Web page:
We all know the effects tiredness plays on our health, mood and overall lifestyle, which is why sleep is so important.
But what if sleep didn’t recharge your batteries?
This is just part of the reality for people living with Chronic Fatigue Syndrome. There is so much more to Chronic Fatigue Syndrome than ‘feeling tired’. Unfortunately, Chronic Fatigue Syndrome is commonly misunderstood as no single cause has been identified.
Suspect you might be living with Chronic Fatigue Syndrome? Go through our Chronic Fatigue Syndrome symptoms checklist to check the signs.
Ongoing Extreme Tiredness
The most common symptom of Chronic Fatigue Syndrome is a type of extreme tiredness called post-exertional malaise. This is a severe and persistent fatigue which won’t go away with sleep or rest. Sufferers deal with this all or most of the time.
Using small amounts of energy—physically, mentally, or both—can leave Chronic Fatigue Syndrome sufferers feeling completely exhausted and presents major challenges in day-to-day life.
Most people might consider grocery shopping, getting ready for work, or simply going out for dinner with friends to be a minor activity. For people living with Chronic Fatigue Syndrome, these activities can be extremely exhausting, and it may take them longer to recover.
Post-exertional malaise also causes a spike in other symptoms.
Because Chronic Fatigue Syndrome is very complex, and no single cause is identified, there are many other symptoms to look out for. Read on for a comprehensive list of the other symptoms associated with Chronic Fatigue Syndrome.
When you’re living with Chronic Fatigue Syndrome, you might notice that you’re unusually sensitive to certain things, which may include:
- Bright light
- Some foods
- Some medication
You may feel ongoing symptoms of an illness that don’t follow the normal pattern of being sick. For example, you may experience:
- Flu-like symptoms
- Swollen glands
- A sore throat
Another symptom of Chronic Fatigue Syndrome is feeling pain. Types of pain could include the following:
- Headaches or migraines
- Aching muscles or joints
- Back pain
- Pins and needles
Not only do Chronic Fatigue Sufferers struggle with an inability to recharge, they often find it difficult to fall asleep. This can manifest in many ways, such as:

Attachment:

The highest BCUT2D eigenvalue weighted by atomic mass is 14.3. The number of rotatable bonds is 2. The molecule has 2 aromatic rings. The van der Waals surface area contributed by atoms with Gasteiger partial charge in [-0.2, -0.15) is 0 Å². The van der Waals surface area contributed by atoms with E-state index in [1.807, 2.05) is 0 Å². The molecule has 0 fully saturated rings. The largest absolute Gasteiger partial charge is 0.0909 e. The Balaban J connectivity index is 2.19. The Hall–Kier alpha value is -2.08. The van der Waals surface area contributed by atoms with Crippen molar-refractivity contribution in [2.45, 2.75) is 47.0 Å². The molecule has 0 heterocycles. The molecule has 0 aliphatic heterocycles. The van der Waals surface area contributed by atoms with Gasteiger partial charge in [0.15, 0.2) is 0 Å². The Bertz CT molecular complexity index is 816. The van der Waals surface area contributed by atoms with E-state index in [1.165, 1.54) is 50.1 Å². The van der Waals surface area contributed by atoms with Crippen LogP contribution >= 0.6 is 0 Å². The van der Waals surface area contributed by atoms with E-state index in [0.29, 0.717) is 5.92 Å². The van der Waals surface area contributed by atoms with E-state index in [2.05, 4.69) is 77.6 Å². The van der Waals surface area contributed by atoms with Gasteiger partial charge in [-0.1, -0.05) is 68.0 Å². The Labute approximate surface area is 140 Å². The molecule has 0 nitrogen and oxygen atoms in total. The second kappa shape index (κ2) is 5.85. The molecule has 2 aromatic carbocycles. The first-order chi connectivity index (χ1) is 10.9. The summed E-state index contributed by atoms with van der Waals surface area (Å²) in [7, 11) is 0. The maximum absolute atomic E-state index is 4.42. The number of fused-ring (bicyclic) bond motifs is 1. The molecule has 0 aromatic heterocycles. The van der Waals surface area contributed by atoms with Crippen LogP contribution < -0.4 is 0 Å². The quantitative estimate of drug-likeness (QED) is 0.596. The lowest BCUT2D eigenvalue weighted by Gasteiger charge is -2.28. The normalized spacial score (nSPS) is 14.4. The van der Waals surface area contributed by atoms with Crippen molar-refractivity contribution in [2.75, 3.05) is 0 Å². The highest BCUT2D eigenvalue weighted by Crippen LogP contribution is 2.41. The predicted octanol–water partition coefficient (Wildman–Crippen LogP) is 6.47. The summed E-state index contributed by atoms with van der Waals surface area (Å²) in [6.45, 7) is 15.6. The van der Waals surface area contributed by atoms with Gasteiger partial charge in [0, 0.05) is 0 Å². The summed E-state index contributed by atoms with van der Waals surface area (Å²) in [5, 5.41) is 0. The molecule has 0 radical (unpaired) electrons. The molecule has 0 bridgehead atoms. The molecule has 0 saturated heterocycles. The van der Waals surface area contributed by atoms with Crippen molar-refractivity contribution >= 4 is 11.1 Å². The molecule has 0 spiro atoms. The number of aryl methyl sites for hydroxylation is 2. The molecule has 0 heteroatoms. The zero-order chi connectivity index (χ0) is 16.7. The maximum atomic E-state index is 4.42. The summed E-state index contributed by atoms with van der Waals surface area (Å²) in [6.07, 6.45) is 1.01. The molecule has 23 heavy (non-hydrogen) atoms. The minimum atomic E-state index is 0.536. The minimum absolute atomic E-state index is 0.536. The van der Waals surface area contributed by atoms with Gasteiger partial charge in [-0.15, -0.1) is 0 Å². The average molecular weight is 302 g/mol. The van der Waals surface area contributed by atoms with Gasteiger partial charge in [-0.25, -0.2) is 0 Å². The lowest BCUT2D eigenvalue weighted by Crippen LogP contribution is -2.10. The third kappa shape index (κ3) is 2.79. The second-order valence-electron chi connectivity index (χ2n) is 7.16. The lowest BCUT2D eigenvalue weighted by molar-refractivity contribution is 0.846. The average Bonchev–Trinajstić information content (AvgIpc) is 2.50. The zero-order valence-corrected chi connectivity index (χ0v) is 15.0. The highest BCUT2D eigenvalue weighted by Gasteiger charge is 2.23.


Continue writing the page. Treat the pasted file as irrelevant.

- Difficulty getting to sleep
- Waking up in the early hours and unable to get back to sleep
- Waking up multiple times a night
- Sleeping too much
Brain fog is another symptom of Chronic Fatigue Syndrome. This is a general sense that you’re not thinking as clearly or sharply as you usually do. You may notice:
- Trouble concentrating
- Short term memory problems
- Foggy vision
You may also have physical symptoms, such as the following digestive problems:
- Loss of appetite
Problems with The Nervous System:
Chronic Fatigue Syndrome can also affect your nervous system. You may notice problems like:
- Poor circulation
- Loss of balance
- Drop in blood pressure
The Effects of Chronic Fatigue Syndrome
The effects vary between individuals. While some people are too ill to work, study or even socialise, others can manage their illness through medication and therapy.
A mild case of Chronic Fatigue Syndrome can reduce a person’s activity by at least 50 percent. A moderate case can leave a person mostly housebound, while a severe case can leave a person bed-bound and in need of daily care.
Who’s At Risk?
Chronic Fatigue Syndrome does not discriminate, however women in their 40s and 50s are the most commonly affected. Some argue these statistics could be because women are more likely to go to the doctor for solutions.
Stress is another risk-factor. Poor stress management may put you at risk of developing the condition.
The exact cause of Chronic Fatigue Syndrome is still unknown, however common triggers have been recognised.
Some viral infections have been known to develop into Chronic Fatigue Syndrome. Researchers are yet to establish one single type of infection triggering the disease, however suspicion surrounds viruses such as Ross River virus, Q fever, human herpes virus 6, and Epstein-Barr virus.
Although no link has been identified, reports show many people developing Chronic Fatigue Syndrome after having these viruses. In fact, research shows 1 in 10 people with Epstein-Barr virus, Ross River and Coxiella burnetii (bacterial pathogen that causes Q fever) develop Chronic Fatigue Syndrome symptoms.
Problems with the immune system could also be linked to Chronic Fatigue Syndrome. People with Chronic Fatigue Syndrome have a weakened immune system, however the connection between the two is still unclear.
Chronic Fatigue Syndrome sufferers also show signs of hormonal imbalances, but it is unclear if this actually causes the disease.
With very little scientific evidence behind the causes, one thing we know for sure is the seriousness of the disease.
Chronic Fatigue Syndrome is so much more than feeling tired. People suffering with the illness not only have to deal with the illness itself, but also with societal misconceptions.
It’s a common assumption that people living with Chronic Fatigue Syndrome are ‘just tired’ or the illness is ‘in their head’. This can cause the sufferer to push beyond their limits, only making the symptoms worse and daily life harder.
Now that we understand more about Chronic Fatigue Syndrome, its symptoms and effects, it’s clear a double shot coffee isn’t the answer.
If you fit the profile for the Chronic Fatigue Syndrome symptom checklist, or if you suspect you could be living with the condition, make an appointment with your doctor.
Treatment varies for each individual and aims to address each symptom with medication and therapies, as well as lifestyle adjustments.
Chronic Fatigue Syndrome is a serious condition and treatment can help you live your best life.